CORRECTION APPENDED: The piece originally mistakenly identified Far Rockaway as being in Brooklyn. It is in Queens.

My suburban Chicago childhood did not involve much mass transportation. Most of my travel experience involves the back seat of a caravan. I’m not sure I ever took a bus, except to junior high school, and that hardly counts. I rode the El exactly two times, both 20-minute trips to Wrigley Field, and I sometimes caught a commuter train downtown, but it was a smooth ride populated by men with briefcases. The only sound was the rustling of Chicago Tribunes. It smelled like soap.

These experiences did not at all prepare me for the New York City subways, which I had always imagined as grimy tunnels full of blight. This summer, I found out that I was mostly right.

For three months, as a reporting intern for one of the city’s dailies, I rode the uptown 1 to Washington Heights, the Queens bound 7, the D to the Bronx, the shuttle train between Grand Central and Times Square, the downtown 5 to catch the Staten Island Ferry as well as dozens and dozens of other routes.

The most surprising thing about the subways is how safe they are. At the beginning of the summer, I was baffled by the number of small children I spotted. Any parent who brings their infant into this subterranean horror film set should be forced to put the child up for adoption, I reasoned. It turns out I was wrong. New York Police Department records show that you only have a 1-in-714,000 chance of being a victim of a crime on the subways. There were only a few murders on the subways last year. That may seem like a lot to a Midwesterner, but it’s not when you consider that 4.9 million people ride them each weekday.

The New York subway system may also be one of the most diverse places on earth. A trip on the D train from Coney Island through Manhattan all the way to 205th Street in the Bronx reveals more nationalities, creeds and colors than pro-affirmative action University of Michigan administrators could ever dream of.

The system has its fair share of problems. More often than you might imagine, I spotted pools of blood on the tracks, fresh from the suicides of people who likely could not bear the thick humidity of the underground platforms for another moment. The stations are filthy and routinely smell of urine, feces and spoiled meat. There’s a lot of inappropriate oogling and brushing up against and even indecent exposure.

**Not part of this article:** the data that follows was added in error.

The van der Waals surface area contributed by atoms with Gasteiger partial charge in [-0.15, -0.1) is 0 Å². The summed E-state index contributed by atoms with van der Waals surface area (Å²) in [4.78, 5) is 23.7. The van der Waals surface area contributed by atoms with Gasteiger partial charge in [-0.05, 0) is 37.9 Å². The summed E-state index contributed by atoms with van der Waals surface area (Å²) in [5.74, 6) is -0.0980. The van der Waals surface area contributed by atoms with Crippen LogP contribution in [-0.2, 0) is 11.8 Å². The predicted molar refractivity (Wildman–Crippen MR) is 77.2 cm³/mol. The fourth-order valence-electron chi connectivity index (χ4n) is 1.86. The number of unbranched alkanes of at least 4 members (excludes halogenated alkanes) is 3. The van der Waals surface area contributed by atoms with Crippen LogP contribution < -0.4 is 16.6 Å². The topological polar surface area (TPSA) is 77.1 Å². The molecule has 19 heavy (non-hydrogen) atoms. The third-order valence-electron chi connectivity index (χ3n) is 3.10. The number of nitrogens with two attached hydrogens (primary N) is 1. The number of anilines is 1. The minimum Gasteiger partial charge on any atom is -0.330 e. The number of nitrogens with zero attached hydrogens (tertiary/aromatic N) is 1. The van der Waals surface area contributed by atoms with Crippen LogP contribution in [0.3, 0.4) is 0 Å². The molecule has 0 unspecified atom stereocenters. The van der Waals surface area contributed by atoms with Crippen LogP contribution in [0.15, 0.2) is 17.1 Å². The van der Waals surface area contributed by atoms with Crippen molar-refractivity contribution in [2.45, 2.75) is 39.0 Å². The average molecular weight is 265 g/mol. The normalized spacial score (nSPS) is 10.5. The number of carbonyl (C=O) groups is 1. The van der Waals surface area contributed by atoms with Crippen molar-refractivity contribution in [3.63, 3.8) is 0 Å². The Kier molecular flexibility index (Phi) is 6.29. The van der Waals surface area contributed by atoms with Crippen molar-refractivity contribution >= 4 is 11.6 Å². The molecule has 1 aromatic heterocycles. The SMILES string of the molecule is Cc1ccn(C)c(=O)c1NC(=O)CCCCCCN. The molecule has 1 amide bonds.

By the end of the summer, I felt like a bona fide straphanger, though I knew the 87-year-old woman standing next to me drinking a cup of coffee and reading the New York Post without losing balance as the cars lurched around a dark turn would not consider me one.

I once rode an A train from Penn Station to the end of the line, Far Rockaway, Queens, which is only on the standard subway map by virtue of an inset. The trip took me almost two hours.

I sat and read the paper and watched people come and go, lugging paintings and FAO Schwartz bags and beach chairs and stuffed suitcases. I watched the beggars and salesmen filter in and out of the car. Two teenagers announced that they were selling M&M’s for their baseball team, which made me wonder for the 20th time that summer whether any of them were raising money for Little League or actually avoiding a summer job flipping burgers. A middle-aged man with bright eyes got on and sang a song he had written about Jesus. Afterward, he asked for donations. “A scrap of food or something to drink would be much appreciated,” he said as the sun lingered over the Empire State Building behind him. No one gave him anything. “God bless you anyway,” he said. We had been blessed. We traveled on.

When I arrived, my editor told me we were abandoning the story, and I got on the next train back to Manhattan.

Underneath Brooklyn, a man hawked illegal DVDs. “Your favorite boy wizard in the most compelling installment yet,” his deep voice boomed. “That wacky donkey, princess and ogre are back at it again in Shrek the Third. And you can own it for only $5. Or how about something for your husband? That renegade cop John McClane saving the world from criminals. Three for $10!” No one bought anything from him either.

Then a pair of men set up a boom box in the aisle. “Own this collection of Bob Marley’s greatest hits,” one said. “Only $3 for 17 songs.” The woman to my left frowned and buried her head in a Spanish-language newspaper as the man to my right reached for his wallet. One of the salesmen switched on the boom box. I still had an hour left on the train, and I was out of reading material. The only thing to do was to sit back and listen. The opening chords of “Redemption Song” filled the car.

Karl Stampfl is the editor in chief of The Michigan Daily.

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